Managing Director, CEB Global, UK & Ireland CEB Global
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How blind recruitment can help employers avoid the ‘black hole’

20th Jun 2019
candidates queuing for interview
iStock/Cecilie_Arcurs

Getting rid of recruitment bias is essential if companies are truly serious about creating a diverse workforce. Is blind recruitment the answer to this pervasive problem?

It’s not too much of a stretch to say that men have traditionally dominated careers in science. Even now, women make up less than a quarter of those working in STEM fields.

At the same time, 67% of job seekers state that a diverse workforce is a key consideration when deciding whether to accept a job, so it’s clear that diversity is playing a huge factor in recruitment processes.

Thankfully, we’re moving into an era where diversity and equality are much higher on the agenda. In recent weeks this was brought to light with Katie Bouman making headlines for helping to capture the world’s first image of a black hole.

Bouman’s role in the project is a fantastic example of why organisations should hire the most talented employees to join their team, rather than trying to achieve diversity through a simple checklist.

Banning bias

Many businesses are working hard to stamp out unfair recruitment practices, and rightly so. It’s equally important, however, not to choose a particular applicant simply to fill a quota in the business.

After all, if HR focuses solely on making sure diversity requirements are met, they may end up overlooking the most suitable candidate for the role.

In Bouman’s case, her skills and expertise had nothing to do with her age, gender, race or any other bias - she was simply the best person for the job.

Other businesses would be wise to take the same approach. Encouraging inclusivity in the business is a far better goal than focusing on specific traits.

Implementing a process that supports blind recruitment is the best way forward and will help companies to recruit the best talent.

Building a team that is diverse for diversity’s sake won’t create a successful working environment.

Instead, businesses need to create a culture that encourages the widest possible pool of applicants to apply, whilst also giving current employees the individual support they need to flourish.

Having a strong understanding of every employee will help businesses achieve this goal. Rather than focusing on diversity alone, organisations should take the time to assess each candidate’s suitability for both the job and the company’s culture.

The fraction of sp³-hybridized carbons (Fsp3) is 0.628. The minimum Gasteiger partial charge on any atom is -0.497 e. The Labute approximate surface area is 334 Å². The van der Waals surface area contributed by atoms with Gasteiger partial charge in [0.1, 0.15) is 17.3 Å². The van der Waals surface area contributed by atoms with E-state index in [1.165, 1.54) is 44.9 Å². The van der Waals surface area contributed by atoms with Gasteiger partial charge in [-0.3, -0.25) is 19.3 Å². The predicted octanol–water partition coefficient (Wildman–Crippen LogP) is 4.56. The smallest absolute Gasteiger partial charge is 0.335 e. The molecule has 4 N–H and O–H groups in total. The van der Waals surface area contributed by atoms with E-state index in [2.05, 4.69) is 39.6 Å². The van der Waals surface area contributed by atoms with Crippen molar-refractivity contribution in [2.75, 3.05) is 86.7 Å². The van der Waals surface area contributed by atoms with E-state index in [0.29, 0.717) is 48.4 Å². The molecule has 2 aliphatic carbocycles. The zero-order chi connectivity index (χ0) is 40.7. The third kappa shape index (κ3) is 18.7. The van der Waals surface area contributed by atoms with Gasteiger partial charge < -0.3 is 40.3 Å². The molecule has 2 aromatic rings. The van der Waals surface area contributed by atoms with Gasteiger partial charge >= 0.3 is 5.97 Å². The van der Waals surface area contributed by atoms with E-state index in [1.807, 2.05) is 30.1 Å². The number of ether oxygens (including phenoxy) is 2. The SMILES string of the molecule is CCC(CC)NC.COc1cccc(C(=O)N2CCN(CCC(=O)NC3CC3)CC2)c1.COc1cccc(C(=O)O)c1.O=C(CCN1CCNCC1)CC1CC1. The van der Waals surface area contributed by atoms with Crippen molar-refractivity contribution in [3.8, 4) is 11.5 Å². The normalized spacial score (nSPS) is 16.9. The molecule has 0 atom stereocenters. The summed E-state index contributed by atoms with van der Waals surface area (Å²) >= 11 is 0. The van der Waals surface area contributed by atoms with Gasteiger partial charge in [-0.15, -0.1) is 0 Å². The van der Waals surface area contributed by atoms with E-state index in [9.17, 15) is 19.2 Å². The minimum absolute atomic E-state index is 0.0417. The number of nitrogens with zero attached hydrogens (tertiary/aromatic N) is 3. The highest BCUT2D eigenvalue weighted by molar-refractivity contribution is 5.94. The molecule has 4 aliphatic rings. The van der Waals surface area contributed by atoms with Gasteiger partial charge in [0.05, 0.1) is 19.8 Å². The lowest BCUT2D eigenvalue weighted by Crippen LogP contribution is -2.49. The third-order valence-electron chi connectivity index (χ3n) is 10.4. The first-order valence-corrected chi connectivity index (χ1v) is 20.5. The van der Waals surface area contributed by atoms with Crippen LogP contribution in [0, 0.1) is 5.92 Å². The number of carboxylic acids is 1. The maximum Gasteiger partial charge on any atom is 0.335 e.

Factors like previous experience and training are obviously important, but businesses also need to consider things like the employee’s ambition, what will motivate them, and their preferred ways of working.

After all, no matter how skilled they are, if an employee can’t work well with the team, feels de-motivated or is unable to see a future in the business, they are unlikely to be successful in the role.

Solving the problem

Using a structured recruitment process can help. Not only will this eliminate any unconscious bias, but it will also enable businesses to gauge applicants’ skills and experience alongside how well they will fit into the team and grow with the role.

There is technology available to make this process easier. Advanced data analysis can now be used to identify and quantify the specific traits of employees who have previously performed well in a particular role, so that the business will be able to spot these same qualities in potential candidates.

Building a clear profile of what success looks like for different roles will help to define exactly what attributes the business needs before the hiring process even begins.

Companies can then start recruiting in a more streamlined way based on facts around ability, skills and personality, rather than focusing on superficial factors or succumbing to unfair biases.

Measuring candidates against a baseline in this way will lead to more focused conversations and less generic interview questions, as well as allowing businesses to weigh the new hire’s skills against the priorities of the business.

Putting it into practice

Implementing a process that supports blind recruitment is the best way forward and will help companies to recruit the best talent.

While traditional recruitment practices make it easy to see who the candidate is and where they’ve come from, overhauling this model will enable companies to reap the rewards of more inclusive working practices.

The key to effective blind recruitment is to focus solely on the candidate’s skills and abilities.

One way to achieve this goal is to implement individual testing as part of the job application.

This way, an applicant can complete an online assessment that evaluates their skill set and personality – without inputting any personal details that could potentially contribute to recruitment biases.

The company can then marry the profiles up to the role and see who would be best suited.

As a result, all candidates are judged on fundamental attributes such as their skills and personality – rather than any superficial criteria – in order to determine how successful they will be in the role.

This will not only remove any unconscious bias, but will also build a more inclusive business where skill and aptitude are championed.

Building a clear profile of what success looks like for different roles will help to define exactly what attributes the business needs before the hiring process even begins.

This, in conjunction with the use of blind recruitment, means that companies can attract and retain a diverse group of employees that have the traits, skills and abilities that are needed to help the business grow and succeed.

Interested in this topic? Read Recruitment: five problems with competency-based interviewing and a few solutions.

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